Fear of catching Covid-19 dominates the world, so this week we briefly review how humans think about probabilities, in the context of Covid-19.  Prior beliefs figure heavily in probability calculations, so our course spotlight is on:  July 3 - 31:  Introduction to Bayesian Statistics  See you…

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Bayesian Statistics

Bayesian statistics provides probability estimates of the true state of the world. An unremarkable statement, you might think -what else would statistics be for? But classical frequentist statistics, strictly speaking, only provide estimates of the state of a hothouse world, estimates that must be translated…

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When Probabilities Sum to More than One

In 1998, Craig Fox and Amos Tversky reported on a survey in which U.S. basketball fans were asked to judge the probability that each of 8 teams might win the championship.  Students of statistics can probably guess the outcome - the probabilities for all the…

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Student Spotlight: Paul Olszlyn

Meet Paul Olszlyn, Senior Data Scientist at NovoDynamics Paul Olsztyn designs and implements databases at NovoDynamics, a company that creates and deploys large scale data systems for corporations.  As his company responded to customer needs for more predictive analytics by building greater capacity in this…

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May 26: Statistics in Practice

This week we return to Coronavirus data to look at new analyses that use mobile phone data to estimate the effects of social distancing restrictions, a vital question now are we see the world falling into “lockdown recession.”  Speaking of economic matters, our course spotlight…

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Density

As Covid-19 continues to spread, so will research on its behavior.  Models that rely mainly on time-series data will expand to cover relevant other predictors (covariates), and one such predictor will be gregariousness.  How to measure it?  In psychology there is the standard personality trait…

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Tracking Your Wanderings, for the Public Good

A recent development in the modeling of Covid-19 data has been the use of mobile phone location data, now available from Google, to estimate the degree to which social distancing restrictions have been implemented, and the effect they have had.   One interesting analysis comes from…

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May 19: Statistics in Practice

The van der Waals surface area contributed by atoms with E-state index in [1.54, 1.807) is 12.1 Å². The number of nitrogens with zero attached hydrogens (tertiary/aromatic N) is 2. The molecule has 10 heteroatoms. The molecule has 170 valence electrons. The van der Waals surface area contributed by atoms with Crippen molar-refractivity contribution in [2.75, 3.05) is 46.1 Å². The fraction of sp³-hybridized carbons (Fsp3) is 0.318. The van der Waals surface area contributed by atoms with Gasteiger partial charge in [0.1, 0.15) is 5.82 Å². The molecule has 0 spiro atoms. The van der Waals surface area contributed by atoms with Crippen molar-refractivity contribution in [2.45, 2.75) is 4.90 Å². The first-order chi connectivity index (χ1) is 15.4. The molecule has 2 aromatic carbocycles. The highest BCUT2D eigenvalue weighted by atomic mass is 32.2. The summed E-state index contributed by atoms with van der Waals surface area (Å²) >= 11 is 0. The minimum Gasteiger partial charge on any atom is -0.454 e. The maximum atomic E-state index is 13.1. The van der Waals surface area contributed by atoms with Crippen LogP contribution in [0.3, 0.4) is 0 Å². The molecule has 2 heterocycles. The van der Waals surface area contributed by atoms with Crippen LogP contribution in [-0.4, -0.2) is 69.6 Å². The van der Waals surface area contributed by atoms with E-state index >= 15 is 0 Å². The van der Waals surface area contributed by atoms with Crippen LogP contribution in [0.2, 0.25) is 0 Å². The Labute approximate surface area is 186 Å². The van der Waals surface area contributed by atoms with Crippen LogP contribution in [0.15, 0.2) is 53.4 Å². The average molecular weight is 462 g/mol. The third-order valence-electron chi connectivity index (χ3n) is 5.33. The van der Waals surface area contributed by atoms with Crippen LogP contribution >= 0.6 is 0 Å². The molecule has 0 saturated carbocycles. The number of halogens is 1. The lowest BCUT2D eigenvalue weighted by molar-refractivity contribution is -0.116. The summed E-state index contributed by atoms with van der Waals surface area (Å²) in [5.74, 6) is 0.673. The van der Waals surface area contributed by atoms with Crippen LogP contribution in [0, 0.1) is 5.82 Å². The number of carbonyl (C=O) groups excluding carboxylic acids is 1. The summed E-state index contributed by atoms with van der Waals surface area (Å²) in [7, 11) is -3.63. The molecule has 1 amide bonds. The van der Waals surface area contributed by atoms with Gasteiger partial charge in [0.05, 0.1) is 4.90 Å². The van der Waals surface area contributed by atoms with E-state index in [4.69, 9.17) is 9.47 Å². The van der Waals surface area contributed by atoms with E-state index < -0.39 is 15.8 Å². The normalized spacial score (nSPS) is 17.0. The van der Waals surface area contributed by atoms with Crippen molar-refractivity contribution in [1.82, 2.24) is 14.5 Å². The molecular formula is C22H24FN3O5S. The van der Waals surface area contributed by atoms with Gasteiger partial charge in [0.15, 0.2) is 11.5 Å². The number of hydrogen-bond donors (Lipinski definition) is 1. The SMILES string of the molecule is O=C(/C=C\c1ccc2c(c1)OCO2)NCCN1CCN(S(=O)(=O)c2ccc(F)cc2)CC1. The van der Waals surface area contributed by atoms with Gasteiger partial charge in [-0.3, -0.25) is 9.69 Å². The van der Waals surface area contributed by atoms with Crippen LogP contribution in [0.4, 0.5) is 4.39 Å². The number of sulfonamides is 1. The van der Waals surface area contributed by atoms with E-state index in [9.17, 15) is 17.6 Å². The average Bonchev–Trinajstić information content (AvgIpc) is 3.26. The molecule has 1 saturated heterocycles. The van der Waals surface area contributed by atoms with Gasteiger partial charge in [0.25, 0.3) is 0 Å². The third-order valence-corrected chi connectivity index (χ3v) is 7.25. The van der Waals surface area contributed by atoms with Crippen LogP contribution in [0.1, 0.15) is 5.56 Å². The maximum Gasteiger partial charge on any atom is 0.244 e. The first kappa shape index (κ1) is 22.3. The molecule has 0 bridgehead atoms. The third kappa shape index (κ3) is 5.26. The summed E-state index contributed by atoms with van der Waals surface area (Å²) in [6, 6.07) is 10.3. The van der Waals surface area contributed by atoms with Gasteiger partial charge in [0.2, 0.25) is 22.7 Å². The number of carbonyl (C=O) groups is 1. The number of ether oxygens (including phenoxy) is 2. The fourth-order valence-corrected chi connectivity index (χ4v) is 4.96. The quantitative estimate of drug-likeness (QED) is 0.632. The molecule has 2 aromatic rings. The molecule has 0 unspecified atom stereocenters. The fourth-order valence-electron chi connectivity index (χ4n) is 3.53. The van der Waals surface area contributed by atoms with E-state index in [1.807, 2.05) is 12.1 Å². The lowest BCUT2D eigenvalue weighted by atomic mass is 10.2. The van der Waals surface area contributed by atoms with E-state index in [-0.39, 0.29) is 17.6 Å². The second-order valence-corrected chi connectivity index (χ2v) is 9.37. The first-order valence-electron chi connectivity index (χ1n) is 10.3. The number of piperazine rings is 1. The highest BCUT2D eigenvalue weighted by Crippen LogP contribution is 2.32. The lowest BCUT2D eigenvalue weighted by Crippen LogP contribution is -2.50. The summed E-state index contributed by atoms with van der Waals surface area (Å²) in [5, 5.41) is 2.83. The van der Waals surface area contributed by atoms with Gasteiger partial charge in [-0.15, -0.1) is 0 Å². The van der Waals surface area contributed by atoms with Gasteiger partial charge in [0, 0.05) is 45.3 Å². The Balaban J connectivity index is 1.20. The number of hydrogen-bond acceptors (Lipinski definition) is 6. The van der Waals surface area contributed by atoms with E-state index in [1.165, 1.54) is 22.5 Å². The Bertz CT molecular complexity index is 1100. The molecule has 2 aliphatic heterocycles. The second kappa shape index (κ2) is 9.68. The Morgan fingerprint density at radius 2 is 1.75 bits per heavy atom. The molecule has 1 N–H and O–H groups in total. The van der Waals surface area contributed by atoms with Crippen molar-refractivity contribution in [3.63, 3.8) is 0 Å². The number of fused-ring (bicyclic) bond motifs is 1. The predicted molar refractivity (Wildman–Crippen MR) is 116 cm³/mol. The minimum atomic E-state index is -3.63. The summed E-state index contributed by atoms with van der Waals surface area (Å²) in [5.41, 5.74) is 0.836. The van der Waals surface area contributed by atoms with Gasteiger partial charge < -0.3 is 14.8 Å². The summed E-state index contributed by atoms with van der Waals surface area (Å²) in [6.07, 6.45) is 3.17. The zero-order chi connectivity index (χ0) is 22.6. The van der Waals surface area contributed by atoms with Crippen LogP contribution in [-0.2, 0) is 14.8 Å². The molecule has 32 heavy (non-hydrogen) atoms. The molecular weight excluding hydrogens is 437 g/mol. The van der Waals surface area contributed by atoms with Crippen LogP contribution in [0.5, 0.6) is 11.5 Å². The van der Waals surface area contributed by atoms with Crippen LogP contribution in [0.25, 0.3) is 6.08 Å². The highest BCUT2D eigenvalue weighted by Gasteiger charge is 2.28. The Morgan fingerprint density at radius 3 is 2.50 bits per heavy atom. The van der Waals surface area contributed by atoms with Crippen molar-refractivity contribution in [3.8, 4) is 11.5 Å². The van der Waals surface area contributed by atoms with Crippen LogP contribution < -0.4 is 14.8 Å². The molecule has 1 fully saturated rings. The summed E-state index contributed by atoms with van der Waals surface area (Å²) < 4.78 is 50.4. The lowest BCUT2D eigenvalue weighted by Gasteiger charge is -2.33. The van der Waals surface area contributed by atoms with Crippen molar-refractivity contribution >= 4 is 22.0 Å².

This week we take a look at evolutionary algorithms (it was 150 years ago that Charles Darwin first used the term “evolution” in his writings).  Our course spotlight is: July 17 - Aug 14:  Optimization with Linear Programming See you in class! - Peter Bruce…

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Instructor Spotlight: Wayne Folta

Wayne Folta is a Lead Data Scientist with Elder Research, a leading data science consulting company and the parent of Statistics.com.  Wayne’s current ongoing project involves the extraction, analysis and redaction of text.  For example, a healthcare organization might need to release records, stripped of…

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Parameterized

Parameterized code in computer programs (or visualizations or spreadsheets) is code where the arguments being operated on are defined once as a parameter, at the beginning, so they do not have to be repeatedly explicitly defined in the body of the code.  This allows for…

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Evolutionary Algorithms

It was 150 years ago when Darwin first used the term “evolution” in his writing (in his book The Descent of Man).  Two months ago, in The Normal Share of Paupers, I briefly discussed the unfortunate eugenics baggage that the discipline of statistics inherited from…

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Student Spotlight: Timothy Young

Meet Timothy Young, a Contract Administrator for the County of Los Angeles Timothy recently started the Data Science Analytics Bachelor’s Degree program that Statistics.com offers in conjunction with Thomas Edison State University (TESU) and has already been able to put his learning to work.  At…

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May 12: Statistics in Practice

In this Brief, we dive into the terms “sensitivity” and “specificity” and their relatives.  In our course spotlight, clinical trials is the topic.  Now there’s a site just for the 800+ clinical trials associated with Covid-19 (treatments and vaccines).  Is it time for you to…

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Sensitivity and Specificity

We defined these terms already (see this blog), but how can you remember which is which, so you don’t have to look them up?  If you can remember the order in which to recite them - sensitivity then specificity, it’s easy.  Think “positive and negative”…

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May 5: Statistics in Practice